Turning finally to theory, this is the area where MEDP has the least to offer. One way to see this is by asking: what exactly makes Dynamic Psychotherapy a psychodynamic form of therapy? While Coughlin talks a lot about defenses and the unconscious, other distinctly psychodynamic concepts are missing entirely. E.g. while the transference is discussed, there is no mention of the counter-transference. Is this therapeutic tool not employed in Dynamic Psychotherapy? If not, is it not needed, is it ineffective, is it not "rapid and pervasive" (p.227) enough?
To mention just one more concept, at the intersection between theory and practice, Coughlin says nothing about the so-called therapeutic or analytic frame. (Cf. e.g. Jacobs 2010, cap 4; Howard 2010, cap.4; Lemma 2016, cap.4). Apparently, intake session can last several hours (cf. p.19); "a three-day block therapy" is mentioned (p.211) as an alternative to weekly sessions. However, the reader does not learn how therapists are meant to choose between these options. Is this merely a matter of convenience, or does Dynamic Psychotherapy espouse that there is a deeper significance to time-keeping and boundary issues? As these examples show, MEDP leaves unclear which theoretical commitments a practitioner of Dynamic Psychotherapy is required (not) to make.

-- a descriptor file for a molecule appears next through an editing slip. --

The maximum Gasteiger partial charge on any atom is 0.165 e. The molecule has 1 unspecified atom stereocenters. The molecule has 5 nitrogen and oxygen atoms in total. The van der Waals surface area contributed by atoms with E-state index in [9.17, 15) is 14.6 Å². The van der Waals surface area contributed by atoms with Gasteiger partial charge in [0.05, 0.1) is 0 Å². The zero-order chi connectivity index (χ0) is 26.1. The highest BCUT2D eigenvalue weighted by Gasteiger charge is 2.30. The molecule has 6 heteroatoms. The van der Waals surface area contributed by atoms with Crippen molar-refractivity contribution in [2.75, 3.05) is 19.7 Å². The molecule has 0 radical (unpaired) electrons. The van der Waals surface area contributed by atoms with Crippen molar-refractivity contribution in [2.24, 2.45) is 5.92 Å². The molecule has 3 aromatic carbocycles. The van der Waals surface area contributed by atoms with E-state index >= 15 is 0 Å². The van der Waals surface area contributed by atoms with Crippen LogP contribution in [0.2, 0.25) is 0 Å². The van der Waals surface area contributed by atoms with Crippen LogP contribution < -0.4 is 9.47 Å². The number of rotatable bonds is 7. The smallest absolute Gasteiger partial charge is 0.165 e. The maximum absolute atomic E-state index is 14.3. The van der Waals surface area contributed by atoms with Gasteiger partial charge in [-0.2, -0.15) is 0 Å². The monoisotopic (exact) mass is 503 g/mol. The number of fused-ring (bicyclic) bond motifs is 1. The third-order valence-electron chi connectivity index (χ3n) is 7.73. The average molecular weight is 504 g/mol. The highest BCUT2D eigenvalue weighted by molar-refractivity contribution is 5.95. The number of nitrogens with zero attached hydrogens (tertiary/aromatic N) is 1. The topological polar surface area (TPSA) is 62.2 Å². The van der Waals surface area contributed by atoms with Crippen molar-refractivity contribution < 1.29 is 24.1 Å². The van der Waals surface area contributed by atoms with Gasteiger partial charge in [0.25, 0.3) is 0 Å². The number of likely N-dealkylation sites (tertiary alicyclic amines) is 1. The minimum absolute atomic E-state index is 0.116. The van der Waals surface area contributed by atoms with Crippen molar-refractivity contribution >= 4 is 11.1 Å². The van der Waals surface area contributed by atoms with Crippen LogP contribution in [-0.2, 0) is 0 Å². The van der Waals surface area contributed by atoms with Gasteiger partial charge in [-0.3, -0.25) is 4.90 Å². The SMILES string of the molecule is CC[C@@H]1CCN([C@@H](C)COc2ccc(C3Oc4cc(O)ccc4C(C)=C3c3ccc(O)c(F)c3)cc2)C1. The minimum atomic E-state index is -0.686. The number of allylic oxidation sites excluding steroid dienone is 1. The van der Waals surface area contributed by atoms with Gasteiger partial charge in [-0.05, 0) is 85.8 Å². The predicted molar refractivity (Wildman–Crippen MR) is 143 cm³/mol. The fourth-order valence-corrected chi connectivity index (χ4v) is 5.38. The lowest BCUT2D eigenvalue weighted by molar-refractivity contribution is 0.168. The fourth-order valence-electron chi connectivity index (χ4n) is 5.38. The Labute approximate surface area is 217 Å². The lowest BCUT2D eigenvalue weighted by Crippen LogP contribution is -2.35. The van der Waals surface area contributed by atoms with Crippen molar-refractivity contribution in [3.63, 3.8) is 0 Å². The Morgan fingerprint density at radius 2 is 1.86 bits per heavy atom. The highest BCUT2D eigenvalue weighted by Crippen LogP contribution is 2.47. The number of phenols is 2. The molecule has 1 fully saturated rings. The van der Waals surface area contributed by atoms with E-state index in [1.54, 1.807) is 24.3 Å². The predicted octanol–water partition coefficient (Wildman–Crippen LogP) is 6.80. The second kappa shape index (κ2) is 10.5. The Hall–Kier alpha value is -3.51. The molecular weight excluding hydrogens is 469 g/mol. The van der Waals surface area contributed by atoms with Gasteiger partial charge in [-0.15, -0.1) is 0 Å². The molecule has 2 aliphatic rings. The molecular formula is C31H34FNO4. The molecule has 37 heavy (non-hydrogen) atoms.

In sum, MEDP is "a resource for novice and experienced therapist alike" (p.13), insofar as these therapists are looking to expand their therapeutic repertoire with interventions that have evidential support. However, since the volume does not describe the conceptual framework in which the practice Dynamic Psychotherapy takes place, at least some readers will likely be hesitant to use this resource.
Davanloo, H. (1990). Unlocking the Unconscious, Wiley.
-- -- -- (2000). Intensive Short Term Dynamic Psychotherapy, Wiley.
Lemma, A. (2016). Introduction to the Practice of Psychoanalytic Psychotherapy, 2nd ed., Wiley.
Jacobs, M. (2010). Psychodynamic Counselling in Action, 4th ed., Sage.
Howard, S. (2010). Skills in Psychodynamic Counselling and Psychotherapy, Sage.
© 2017 Sebastian Petzolt
Sebastian Petzolt, DPhil